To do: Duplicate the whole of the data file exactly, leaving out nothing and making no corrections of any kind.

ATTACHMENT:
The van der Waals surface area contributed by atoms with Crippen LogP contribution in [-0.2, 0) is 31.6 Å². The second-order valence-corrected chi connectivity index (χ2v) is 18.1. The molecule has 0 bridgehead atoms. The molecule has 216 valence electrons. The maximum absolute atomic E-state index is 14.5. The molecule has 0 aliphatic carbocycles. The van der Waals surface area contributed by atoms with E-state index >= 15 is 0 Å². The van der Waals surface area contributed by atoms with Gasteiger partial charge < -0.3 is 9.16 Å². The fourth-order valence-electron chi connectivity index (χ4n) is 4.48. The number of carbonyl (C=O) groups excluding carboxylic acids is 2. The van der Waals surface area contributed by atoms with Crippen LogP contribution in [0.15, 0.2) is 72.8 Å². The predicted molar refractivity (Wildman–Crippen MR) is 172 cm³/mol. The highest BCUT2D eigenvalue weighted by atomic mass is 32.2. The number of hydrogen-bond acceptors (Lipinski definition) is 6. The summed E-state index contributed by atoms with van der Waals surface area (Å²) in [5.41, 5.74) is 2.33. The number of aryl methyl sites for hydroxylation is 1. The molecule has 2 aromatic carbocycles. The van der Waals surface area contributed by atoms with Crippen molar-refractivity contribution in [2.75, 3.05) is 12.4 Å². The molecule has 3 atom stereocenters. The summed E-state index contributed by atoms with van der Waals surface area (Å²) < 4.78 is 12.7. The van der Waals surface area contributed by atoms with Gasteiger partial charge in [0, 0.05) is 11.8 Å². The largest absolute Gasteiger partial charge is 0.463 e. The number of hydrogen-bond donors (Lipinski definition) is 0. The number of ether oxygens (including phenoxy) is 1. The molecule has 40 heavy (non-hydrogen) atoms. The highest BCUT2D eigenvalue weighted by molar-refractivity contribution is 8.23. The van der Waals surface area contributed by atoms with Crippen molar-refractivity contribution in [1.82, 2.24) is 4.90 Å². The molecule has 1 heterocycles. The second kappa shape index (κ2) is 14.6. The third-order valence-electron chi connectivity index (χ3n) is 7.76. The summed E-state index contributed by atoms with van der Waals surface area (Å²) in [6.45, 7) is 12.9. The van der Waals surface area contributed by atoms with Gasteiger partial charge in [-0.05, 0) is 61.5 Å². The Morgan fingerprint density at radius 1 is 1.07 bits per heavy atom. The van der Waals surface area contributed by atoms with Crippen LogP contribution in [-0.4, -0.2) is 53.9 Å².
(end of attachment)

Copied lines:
The van der Waals surface area contributed by atoms with Crippen LogP contribution in [-0.2, 0) is 31.6 Å². The second-order valence-corrected chi connectivity index (χ2v) is 18.1. The molecule has 0 bridgehead atoms. The molecule has 216 valence electrons. The maximum absolute atomic E-state index is 14.5. The molecule has 0 aliphatic carbocycles. The van der Waals surface area contributed by atoms with E-state index >= 15 is 0 Å². The van der Waals surface area contributed by atoms with Gasteiger partial charge < -0.3 is 9.16 Å². The fourth-order valence-electron chi connectivity index (χ4n) is 4.48. The number of carbonyl (C=O) groups excluding carboxylic acids is 2. The van der Waals surface area contributed by atoms with Crippen LogP contribution in [0.15, 0.2) is 72.8 Å². The predicted molar refractivity (Wildman–Crippen MR) is 172 cm³/mol. The highest BCUT2D eigenvalue weighted by atomic mass is 32.2. The number of hydrogen-bond acceptors (Lipinski definition) is 6. The summed E-state index contributed by atoms with van der Waals surface area (Å²) in [5.41, 5.74) is 2.33. The number of aryl methyl sites for hydroxylation is 1. The molecule has 2 aromatic carbocycles. The van der Waals surface area contributed by atoms with Crippen molar-refractivity contribution in [2.75, 3.05) is 12.4 Å². The molecule has 3 atom stereocenters. The summed E-state index contributed by atoms with van der Waals surface area (Å²) < 4.78 is 12.7. The van der Waals surface area contributed by atoms with Gasteiger partial charge in [0, 0.05) is 11.8 Å². The largest absolute Gasteiger partial charge is 0.463 e. The number of hydrogen-bond donors (Lipinski definition) is 0. The number of ether oxygens (including phenoxy) is 1. The molecule has 40 heavy (non-hydrogen) atoms. The highest BCUT2D eigenvalue weighted by molar-refractivity contribution is 8.23. The van der Waals surface area contributed by atoms with Crippen molar-refractivity contribution in [1.82, 2.24) is 4.90 Å². The molecule has 1 heterocycles. The second kappa shape index (κ2) is 14.6. The third-order valence-electron chi connectivity index (χ3n) is 7.76. The summed E-state index contributed by atoms with van der Waals surface area (Å²) in [6.45, 7) is 12.9. The van der Waals surface area contributed by atoms with Gasteiger partial charge in [-0.05, 0) is 61.5 Å². The Morgan fingerprint density at radius 1 is 1.07 bits per heavy atom. The van der Waals surface area contributed by atoms with Crippen LogP contribution in [-0.4, -0.2) is 53.9 Å².